5th October 2016
Fallen trees in the school yard under our home
Well this is the scene I awoke to at 5.30 this morning as hurricane Matthew continued to rage in Jean Rabel, NW Haiti. We thought we were going to escape it as the weather was all calm up to Tuesday at around 1.00 pm, although we had had rain from about 5.00 am that morning.
We had to cross this stream at the back of our home
Lots of damage to trees in Jean Rabel
The wind howled and the rain poured down and we thanked our lucky stars we were fortunate to be living upstairs over the local school in the town. This meant we were unlikely to have rain coming in the doors regardless of how many inches fell.
Many were not so lucky; these children were busy trying to get rid of about 12 inches of water outside the door of their home at about 9.00 am this morning.
Two children helping to beat flooding in their home
This tree is only one of the numerous ones that fell within close proximity to our home. This one even uprooted the concrete surrounding it in an area in front of the local priests’ home.
Sr. Naza checking out the damage after hurricane Matthew
One tree even uprooted concrete
And this car (belonging to a local German organisation) was damaged by a falling tree while parked nearby.
Car damaged during hurricane
Sr. Nazareth was anxious about her workshop to see how the roof held up over night. It wasn’t a pretty sight when she entered this morning. There were gallons of water that leaked in through a hole in the roof, needing to be swept outside and lots of materials needing to be dried out.
Sweeping out the water from the workshop
Without delay however, the stalwarts of Jean Rabel (who Sr. Rose and Sr. Nazareth have befriended over the years here in the town) were on the scene helping us to get rid of the water, and make the roof waterproof once more.
Meanwhile at the back of our house, the usual pathway to the classrooms was blocked with these falling trees (the only benefit being the crop of mangos that up to now were not ripe enough to fall from their height).
Pathway to computer room
One of the classrooms was fairly damp with a good pool of water sitting on its tiled floor and Sr. Rose lost no time in setting to sweep it out. The mobile clinic’s chauffeur was on hand without delay with a mop and bucket to help with the operation.
The rain had come in under the door due to the fact that the building is built on a slope and will need work done to ensure such an occurrence won’t happen again. Thank God the new printer and computer, installed only last week, remained intact!
As we slowly got back to normal and removed as much water and leaves as possible from around the veranda of our home and from the steps downstairs, in order that no one would slip and injure themselves, we began thinking about our neighbours, knowing many of them would not have escaped as well as us from the impact of hurricane Matthew.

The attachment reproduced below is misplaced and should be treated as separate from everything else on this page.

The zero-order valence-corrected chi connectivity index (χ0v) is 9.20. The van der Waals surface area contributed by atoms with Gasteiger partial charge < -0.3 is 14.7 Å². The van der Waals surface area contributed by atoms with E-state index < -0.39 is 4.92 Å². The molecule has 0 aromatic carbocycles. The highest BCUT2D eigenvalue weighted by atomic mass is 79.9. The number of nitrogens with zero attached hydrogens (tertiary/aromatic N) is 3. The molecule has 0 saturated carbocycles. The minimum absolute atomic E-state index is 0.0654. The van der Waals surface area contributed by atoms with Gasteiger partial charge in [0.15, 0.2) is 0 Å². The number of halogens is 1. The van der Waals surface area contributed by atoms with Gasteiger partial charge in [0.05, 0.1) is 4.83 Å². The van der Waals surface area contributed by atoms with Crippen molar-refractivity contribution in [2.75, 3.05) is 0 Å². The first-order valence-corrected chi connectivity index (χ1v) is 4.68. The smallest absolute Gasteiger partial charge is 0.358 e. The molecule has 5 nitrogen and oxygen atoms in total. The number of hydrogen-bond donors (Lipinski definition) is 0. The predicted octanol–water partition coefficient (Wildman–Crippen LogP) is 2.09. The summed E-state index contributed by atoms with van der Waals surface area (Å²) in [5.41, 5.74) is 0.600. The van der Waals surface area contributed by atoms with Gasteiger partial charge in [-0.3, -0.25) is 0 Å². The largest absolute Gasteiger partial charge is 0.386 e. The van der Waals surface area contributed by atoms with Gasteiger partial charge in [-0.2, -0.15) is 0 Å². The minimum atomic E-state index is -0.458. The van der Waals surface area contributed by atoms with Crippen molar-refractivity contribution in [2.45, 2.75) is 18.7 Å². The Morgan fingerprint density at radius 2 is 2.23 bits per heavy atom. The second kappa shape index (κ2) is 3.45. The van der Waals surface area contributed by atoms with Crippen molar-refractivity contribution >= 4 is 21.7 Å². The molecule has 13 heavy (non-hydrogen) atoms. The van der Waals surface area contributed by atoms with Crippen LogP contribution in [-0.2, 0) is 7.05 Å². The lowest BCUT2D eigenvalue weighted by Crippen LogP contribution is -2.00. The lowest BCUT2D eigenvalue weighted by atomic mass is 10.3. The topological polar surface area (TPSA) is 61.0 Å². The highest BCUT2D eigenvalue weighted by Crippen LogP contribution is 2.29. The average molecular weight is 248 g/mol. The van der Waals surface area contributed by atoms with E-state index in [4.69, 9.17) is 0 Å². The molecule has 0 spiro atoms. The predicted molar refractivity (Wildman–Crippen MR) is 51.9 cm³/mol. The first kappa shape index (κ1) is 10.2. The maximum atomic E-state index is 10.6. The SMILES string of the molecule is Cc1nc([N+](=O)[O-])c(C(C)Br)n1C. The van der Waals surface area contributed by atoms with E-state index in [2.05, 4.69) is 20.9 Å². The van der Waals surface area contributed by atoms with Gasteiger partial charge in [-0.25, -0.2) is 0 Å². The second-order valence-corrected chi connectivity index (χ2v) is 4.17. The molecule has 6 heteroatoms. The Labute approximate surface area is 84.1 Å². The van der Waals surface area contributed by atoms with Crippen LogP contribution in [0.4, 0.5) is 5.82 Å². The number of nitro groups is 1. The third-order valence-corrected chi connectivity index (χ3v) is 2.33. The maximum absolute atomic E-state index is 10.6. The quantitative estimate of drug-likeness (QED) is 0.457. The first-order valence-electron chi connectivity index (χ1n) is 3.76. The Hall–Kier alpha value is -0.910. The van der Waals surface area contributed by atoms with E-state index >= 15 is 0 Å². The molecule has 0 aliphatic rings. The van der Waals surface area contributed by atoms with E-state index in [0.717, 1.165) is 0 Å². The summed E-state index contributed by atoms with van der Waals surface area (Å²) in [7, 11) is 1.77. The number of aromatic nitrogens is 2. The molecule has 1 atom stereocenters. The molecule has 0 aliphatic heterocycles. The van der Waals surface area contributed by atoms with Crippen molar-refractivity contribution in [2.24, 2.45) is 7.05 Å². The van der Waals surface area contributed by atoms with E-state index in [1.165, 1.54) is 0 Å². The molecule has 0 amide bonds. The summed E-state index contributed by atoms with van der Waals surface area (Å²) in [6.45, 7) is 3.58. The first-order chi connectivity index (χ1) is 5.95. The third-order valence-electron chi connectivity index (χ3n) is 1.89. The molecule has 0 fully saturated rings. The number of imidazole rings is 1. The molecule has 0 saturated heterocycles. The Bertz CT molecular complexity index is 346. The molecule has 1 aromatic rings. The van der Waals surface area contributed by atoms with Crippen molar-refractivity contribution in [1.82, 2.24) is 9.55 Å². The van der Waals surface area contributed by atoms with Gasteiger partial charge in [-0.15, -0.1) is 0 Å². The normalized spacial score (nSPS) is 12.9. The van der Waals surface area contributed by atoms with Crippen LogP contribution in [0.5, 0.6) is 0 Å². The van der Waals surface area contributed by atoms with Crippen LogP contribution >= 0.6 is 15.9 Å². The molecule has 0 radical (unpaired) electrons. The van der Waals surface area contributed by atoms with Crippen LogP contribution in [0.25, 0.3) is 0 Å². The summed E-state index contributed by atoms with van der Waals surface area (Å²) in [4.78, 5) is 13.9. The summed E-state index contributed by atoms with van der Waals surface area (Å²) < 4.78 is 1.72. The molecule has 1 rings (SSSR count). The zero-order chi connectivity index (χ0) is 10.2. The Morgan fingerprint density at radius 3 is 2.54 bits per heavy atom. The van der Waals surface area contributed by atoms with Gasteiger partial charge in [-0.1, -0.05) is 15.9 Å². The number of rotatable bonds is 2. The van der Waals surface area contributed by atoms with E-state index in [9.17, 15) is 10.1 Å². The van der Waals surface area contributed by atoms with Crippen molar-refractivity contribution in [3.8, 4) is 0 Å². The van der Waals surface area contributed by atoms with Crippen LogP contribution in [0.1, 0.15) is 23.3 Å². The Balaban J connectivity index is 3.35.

I went down the road and around the corner to see the river that runs through the town and usually furnishes the townspeople with water for daily survival. Two days ago this river was almost dried up and people were worrying about a shortage of water in the area.
This morning however, it flowed, furious and fast through the town – and it didn’t look very clean to my eye.
This could cause further problems as the days pass, if people cannot access clean water to drink. We were in need of some rain for the crops and a supply of water throughout the area of Jean Rabel but I’m not sure the supply we now have will be of benefit.
I’m sure the next few days will tell us the true story for many people in Jean Rabel who daily live from hand to mouth and are ill equipped to weather such catastrophes.
Many must be isolated with no food and little access to food, as fallen trees have completely blocked roadways and byways that are normally used by walkers and motor-bikers (taxis) allowing people go about their daily business.
I hate to think of the conditions of many families I regularly pass on my evening walk. Their homes are flimsy, built on the side of a hill, with little to secure them in place and a dirt track for a road or a pathway for access. These now have undoubtedly changed from sturdy, dry-earthen, dirt tracks and roadways to muddy and mucky flood paths, making access and egress next to impossible.
It’s amazing that despite the fact that movement is so difficult, the rain and the wind were so strong and heavy and roadways are blocked or turned into mud slides, regular market stall-holders still turned up today to sell their wares in the Jean Rabel Wednesday market.
Wed Market Day
To me this shows the persistence and tenacity of the Haitian people, particularly the womenfolk who are in a majority among market sellers. It will take more than hurricane Matthew to quench their spirit!